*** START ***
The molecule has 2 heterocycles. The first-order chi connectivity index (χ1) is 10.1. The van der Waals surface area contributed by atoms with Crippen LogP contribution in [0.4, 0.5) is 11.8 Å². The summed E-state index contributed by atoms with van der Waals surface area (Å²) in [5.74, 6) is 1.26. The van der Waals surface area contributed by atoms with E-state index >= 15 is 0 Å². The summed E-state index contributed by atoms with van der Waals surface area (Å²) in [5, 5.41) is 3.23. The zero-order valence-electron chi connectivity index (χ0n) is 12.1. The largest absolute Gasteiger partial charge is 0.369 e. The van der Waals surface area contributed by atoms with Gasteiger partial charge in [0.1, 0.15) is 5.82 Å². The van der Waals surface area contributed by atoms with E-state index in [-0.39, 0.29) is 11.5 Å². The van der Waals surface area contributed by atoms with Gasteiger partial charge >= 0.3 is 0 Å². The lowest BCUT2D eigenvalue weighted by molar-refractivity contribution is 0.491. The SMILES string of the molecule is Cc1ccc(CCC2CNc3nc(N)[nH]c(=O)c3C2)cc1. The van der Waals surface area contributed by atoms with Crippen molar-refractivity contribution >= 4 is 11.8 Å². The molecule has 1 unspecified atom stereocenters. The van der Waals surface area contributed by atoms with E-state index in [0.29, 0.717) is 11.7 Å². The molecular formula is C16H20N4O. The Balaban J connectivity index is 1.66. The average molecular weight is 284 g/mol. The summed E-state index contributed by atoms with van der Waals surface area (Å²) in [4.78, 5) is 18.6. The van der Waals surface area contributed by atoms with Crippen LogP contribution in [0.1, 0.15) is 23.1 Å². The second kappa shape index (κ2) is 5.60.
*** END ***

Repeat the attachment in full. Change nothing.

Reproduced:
The molecule has 2 heterocycles. The first-order chi connectivity index (χ1) is 10.1. The van der Waals surface area contributed by atoms with Crippen LogP contribution in [0.4, 0.5) is 11.8 Å². The summed E-state index contributed by atoms with van der Waals surface area (Å²) in [5.74, 6) is 1.26. The van der Waals surface area contributed by atoms with E-state index >= 15 is 0 Å². The summed E-state index contributed by atoms with van der Waals surface area (Å²) in [5, 5.41) is 3.23. The zero-order valence-electron chi connectivity index (χ0n) is 12.1. The largest absolute Gasteiger partial charge is 0.369 e. The van der Waals surface area contributed by atoms with Gasteiger partial charge in [0.1, 0.15) is 5.82 Å². The van der Waals surface area contributed by atoms with E-state index in [-0.39, 0.29) is 11.5 Å². The van der Waals surface area contributed by atoms with Gasteiger partial charge >= 0.3 is 0 Å². The lowest BCUT2D eigenvalue weighted by molar-refractivity contribution is 0.491. The SMILES string of the molecule is Cc1ccc(CCC2CNc3nc(N)[nH]c(=O)c3C2)cc1. The van der Waals surface area contributed by atoms with Crippen molar-refractivity contribution >= 4 is 11.8 Å². The molecule has 1 unspecified atom stereocenters. The van der Waals surface area contributed by atoms with E-state index in [0.29, 0.717) is 11.7 Å². The molecular formula is C16H20N4O. The Balaban J connectivity index is 1.66. The average molecular weight is 284 g/mol. The summed E-state index contributed by atoms with van der Waals surface area (Å²) in [4.78, 5) is 18.6. The van der Waals surface area contributed by atoms with Crippen LogP contribution in [0.1, 0.15) is 23.1 Å². The second kappa shape index (κ2) is 5.60.